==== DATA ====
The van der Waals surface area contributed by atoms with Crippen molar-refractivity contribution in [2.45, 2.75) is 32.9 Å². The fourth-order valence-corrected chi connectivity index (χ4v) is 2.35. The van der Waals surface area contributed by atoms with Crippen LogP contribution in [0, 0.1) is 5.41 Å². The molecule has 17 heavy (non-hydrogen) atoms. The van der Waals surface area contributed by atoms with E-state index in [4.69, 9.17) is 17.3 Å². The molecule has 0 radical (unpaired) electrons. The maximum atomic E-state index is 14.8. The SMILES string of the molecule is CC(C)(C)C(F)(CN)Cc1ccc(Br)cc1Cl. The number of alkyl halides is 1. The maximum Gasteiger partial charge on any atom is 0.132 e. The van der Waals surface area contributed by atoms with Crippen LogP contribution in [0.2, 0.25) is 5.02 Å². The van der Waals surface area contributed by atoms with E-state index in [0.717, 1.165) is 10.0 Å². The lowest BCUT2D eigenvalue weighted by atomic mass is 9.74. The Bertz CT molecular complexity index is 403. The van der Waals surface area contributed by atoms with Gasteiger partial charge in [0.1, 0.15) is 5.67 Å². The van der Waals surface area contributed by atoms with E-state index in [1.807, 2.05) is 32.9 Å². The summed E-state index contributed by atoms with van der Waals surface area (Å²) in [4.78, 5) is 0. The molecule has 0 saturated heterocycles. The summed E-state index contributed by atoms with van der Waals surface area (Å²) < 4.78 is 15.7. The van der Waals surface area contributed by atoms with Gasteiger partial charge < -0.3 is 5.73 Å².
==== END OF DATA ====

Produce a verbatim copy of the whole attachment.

The van der Waals surface area contributed by atoms with Crippen molar-refractivity contribution in [2.45, 2.75) is 32.9 Å². The fourth-order valence-corrected chi connectivity index (χ4v) is 2.35. The van der Waals surface area contributed by atoms with Crippen LogP contribution in [0, 0.1) is 5.41 Å². The molecule has 17 heavy (non-hydrogen) atoms. The van der Waals surface area contributed by atoms with E-state index in [4.69, 9.17) is 17.3 Å². The molecule has 0 radical (unpaired) electrons. The maximum atomic E-state index is 14.8. The SMILES string of the molecule is CC(C)(C)C(F)(CN)Cc1ccc(Br)cc1Cl. The number of alkyl halides is 1. The maximum Gasteiger partial charge on any atom is 0.132 e. The van der Waals surface area contributed by atoms with Crippen LogP contribution in [0.2, 0.25) is 5.02 Å². The van der Waals surface area contributed by atoms with E-state index in [0.717, 1.165) is 10.0 Å². The lowest BCUT2D eigenvalue weighted by atomic mass is 9.74. The Bertz CT molecular complexity index is 403. The van der Waals surface area contributed by atoms with Gasteiger partial charge in [0.1, 0.15) is 5.67 Å². The van der Waals surface area contributed by atoms with E-state index in [1.807, 2.05) is 32.9 Å². The summed E-state index contributed by atoms with van der Waals surface area (Å²) in [4.78, 5) is 0. The molecule has 0 saturated heterocycles. The summed E-state index contributed by atoms with van der Waals surface area (Å²) < 4.78 is 15.7. The van der Waals surface area contributed by atoms with Gasteiger partial charge < -0.3 is 5.73 Å².